DIANA: If you want to know the truth, I am kind of an 'old wives tale.' Probably some fishermen saw me swimming and got all excited. One of their wives probably turned me in for swimming naked. To be honest in the beginning, I kind of fed the myth. I was a promoter of 'living off the land.' I told the reporter that I had come out the year before with only a jelly glass, a knife, a spoon, a blanket and two guns. Then I found an abandoned hut and started housekeeping in the woods. I furnished the place with driftwood. I told him everything in there, including me, was driftwood.
DD: What did you eat?
DIANA: Ducks. I got to be a real good shot. And I’d go into Porter every week to buy bread and salt. I lived for quite a while on my last paycheck and I went to the Miller Beach library a lot. And I wrote -- you can’t pick nuts and berries all the time.
DD: And you were an activist?
DIANA: A bunch of us at the U. of C. tried to save the Dunes and stop U. S. Steel from building here. We didn't win that one, but that was when I started to love hiking here. We had a lot of big plans then. Once Gary was lost to steel, we got excited about the idea of a national park like Half Dome in Yosemite and Devil’s Tower in Wyoming. The Prairie Club came close to getting a national park in the Dunes. We got a state park, but had to wait until Kennedy was elected to get national status.
DD: Who was in your club?
DIANA: Everybody. Cowles, Jens Jensen, the great landscape architect who realized that wild flowers would come up every year in the city parks, the same as they did in the prairie. Frank Dudley, the artist, and Loredo Taft. We wanted to save the land for the people, but when the people started coming, they ruined everything. People. Live ones. Big problem.
DD: Speaking of live people, who was Paul Wilson? That’s your tombstone over in Gary’s Oak Lawn Cemetery, right? The one that says, “Diana Wilson”?
DIANA: Never married him. He kept coming around and coming around. We lived together for a while. For awhile we were drinking buddies. Then he turned into a bad drunk. I should never have gotten involved with him. I guess I was lonely.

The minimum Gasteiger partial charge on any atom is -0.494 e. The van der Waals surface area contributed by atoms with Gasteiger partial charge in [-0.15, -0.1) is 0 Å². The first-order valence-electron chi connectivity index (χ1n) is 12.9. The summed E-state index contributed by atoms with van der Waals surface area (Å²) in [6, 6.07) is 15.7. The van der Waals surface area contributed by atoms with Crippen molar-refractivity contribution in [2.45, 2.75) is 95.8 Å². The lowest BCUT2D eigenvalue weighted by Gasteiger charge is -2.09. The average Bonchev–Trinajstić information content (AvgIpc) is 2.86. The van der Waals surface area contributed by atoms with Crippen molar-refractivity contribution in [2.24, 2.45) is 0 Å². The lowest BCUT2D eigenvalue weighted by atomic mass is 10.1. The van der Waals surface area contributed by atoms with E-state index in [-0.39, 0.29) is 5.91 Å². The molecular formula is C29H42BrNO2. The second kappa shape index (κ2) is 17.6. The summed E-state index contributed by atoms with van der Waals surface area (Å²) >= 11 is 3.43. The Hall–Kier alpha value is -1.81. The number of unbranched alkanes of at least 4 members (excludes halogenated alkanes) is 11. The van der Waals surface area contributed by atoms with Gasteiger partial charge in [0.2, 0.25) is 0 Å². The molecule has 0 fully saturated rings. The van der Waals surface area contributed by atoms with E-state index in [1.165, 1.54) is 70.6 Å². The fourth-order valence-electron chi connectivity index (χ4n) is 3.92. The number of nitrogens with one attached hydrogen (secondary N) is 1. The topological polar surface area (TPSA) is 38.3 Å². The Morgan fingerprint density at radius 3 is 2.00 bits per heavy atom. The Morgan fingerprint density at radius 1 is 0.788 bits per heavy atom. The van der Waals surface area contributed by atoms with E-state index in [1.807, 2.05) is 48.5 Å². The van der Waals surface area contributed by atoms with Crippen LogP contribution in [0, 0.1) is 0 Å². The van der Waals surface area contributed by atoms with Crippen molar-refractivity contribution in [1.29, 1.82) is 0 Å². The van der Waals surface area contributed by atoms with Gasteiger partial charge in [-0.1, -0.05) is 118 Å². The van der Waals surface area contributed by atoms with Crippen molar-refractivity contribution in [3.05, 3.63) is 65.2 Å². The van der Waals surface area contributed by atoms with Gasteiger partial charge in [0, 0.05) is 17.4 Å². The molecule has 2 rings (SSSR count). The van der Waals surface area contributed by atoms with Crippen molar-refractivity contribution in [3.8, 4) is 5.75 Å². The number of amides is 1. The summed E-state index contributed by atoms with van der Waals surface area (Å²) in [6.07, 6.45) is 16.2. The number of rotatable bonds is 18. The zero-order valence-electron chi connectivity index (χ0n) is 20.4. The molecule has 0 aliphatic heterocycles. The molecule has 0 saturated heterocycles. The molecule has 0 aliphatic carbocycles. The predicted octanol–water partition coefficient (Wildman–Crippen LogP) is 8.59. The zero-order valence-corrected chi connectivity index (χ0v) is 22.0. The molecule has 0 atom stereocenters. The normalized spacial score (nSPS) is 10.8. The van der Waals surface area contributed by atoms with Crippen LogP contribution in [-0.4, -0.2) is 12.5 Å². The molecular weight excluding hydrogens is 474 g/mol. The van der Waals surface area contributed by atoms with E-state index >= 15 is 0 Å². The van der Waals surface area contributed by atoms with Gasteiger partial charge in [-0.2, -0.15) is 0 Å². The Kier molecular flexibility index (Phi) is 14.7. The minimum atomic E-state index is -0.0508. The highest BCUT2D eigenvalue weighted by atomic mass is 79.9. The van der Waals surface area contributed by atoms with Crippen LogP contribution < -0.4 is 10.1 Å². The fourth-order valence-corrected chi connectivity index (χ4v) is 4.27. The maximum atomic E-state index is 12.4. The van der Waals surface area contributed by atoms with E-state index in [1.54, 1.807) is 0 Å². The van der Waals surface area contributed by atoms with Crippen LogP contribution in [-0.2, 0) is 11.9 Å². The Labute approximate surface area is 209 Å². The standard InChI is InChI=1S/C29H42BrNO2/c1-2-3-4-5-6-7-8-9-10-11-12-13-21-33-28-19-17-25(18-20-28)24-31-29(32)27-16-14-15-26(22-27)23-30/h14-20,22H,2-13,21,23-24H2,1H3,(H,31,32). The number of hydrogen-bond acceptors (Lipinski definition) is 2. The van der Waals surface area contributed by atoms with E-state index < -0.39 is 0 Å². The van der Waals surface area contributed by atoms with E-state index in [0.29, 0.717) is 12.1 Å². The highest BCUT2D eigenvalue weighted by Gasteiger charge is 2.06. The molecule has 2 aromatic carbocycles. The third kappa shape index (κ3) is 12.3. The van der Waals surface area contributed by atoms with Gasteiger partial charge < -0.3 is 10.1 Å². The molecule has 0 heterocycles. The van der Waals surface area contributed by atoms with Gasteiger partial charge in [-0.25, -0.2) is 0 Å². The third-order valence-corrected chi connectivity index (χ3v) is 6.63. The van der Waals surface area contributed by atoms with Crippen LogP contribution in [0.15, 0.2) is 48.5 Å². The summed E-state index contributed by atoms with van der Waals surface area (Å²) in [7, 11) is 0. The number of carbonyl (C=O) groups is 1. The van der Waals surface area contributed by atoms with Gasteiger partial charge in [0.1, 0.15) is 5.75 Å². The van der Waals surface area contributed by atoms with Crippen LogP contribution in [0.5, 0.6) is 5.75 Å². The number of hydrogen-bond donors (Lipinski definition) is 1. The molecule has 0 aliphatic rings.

DD: I read that Paul Wilson beat you up regularly. Did he? One story said you died of uremic poisoning after he hit you hard in the stomach.
DIANA: He was an SOB all right. Soft as a puppy when he first woke up, but after a day of drinking, hungry wolf, just lookin' for trouble. He'd hit me and hit me, but I’d never run off or give in. I got the best of him a couple times. I’ll tell you something, my funeral was the worst. He pulled a gun in the middle of the funeral and started swinging it around threatening people.
DD: They said that you wanted your ashes scattered but they buried you instead.
DIANA: Well, it doesn't really matter. I’m a child of the Northwest Wind too. My rhythms were right. I just kind of merged.
DD: Thanks for talking with me. I really admire your courage and the way you lived your life. I’m sorry nobody ever found your writing. They said you wrote about the geology and geography and the botany and the secrets of the stars and the stories hidden in flowers. You said God was really this whole place, he was the dunes and the seasons and the winds--- he was the ecology.
DIANA: SHE IS. She is ecology. I finally got it together: astronomy, physics, the Lake, the sand, the fir trees and the tender grasslets, birds, bees, bunnies. Think about it: Who needs Father, Son, Holy Ghost, when you have Spring Summer Fall and Winter. Less of less is a lot lot more.
DD: People said all your papers burned up in a fire.
DIANA: No. Not so. I buried those papers. You know where the big coffee cans are?
DD: Where? Tell me. We’ll get little girls to go look for your secret papers when they come walking in the woods.
And then Diana of the Dunes was walking away through the high grass, down the jumbled path, through the cottonwoods. Her voice grew faint as she got further and further away.
DD: Where, where? Where should we look? Tell me, please.
DIANA: I don’t know…in the woods….under a tree…somewhere.
As the mist wrapped around her, she was kind of absorbed into into the dunes. I heard her skittering down toward the beach and then when the moonlight caught her, she seemed almost golden, striding across the sand like a marathon runner, then leaping into a long, strong, splashless entry into our Gitchie Gumie. I watched her moving rhythmically, purposely through the water, as if she was one with God.
To read the complete, unedited transcript of Denise DeClue's interview with Diana of the Dunes, please VisitShoreMagazine.com
Denise DeClue is a playwright and screenwriter, whose credits include the movie "About Last Night" and the musical, "City on the Make." Denise lives in Beverly Shores.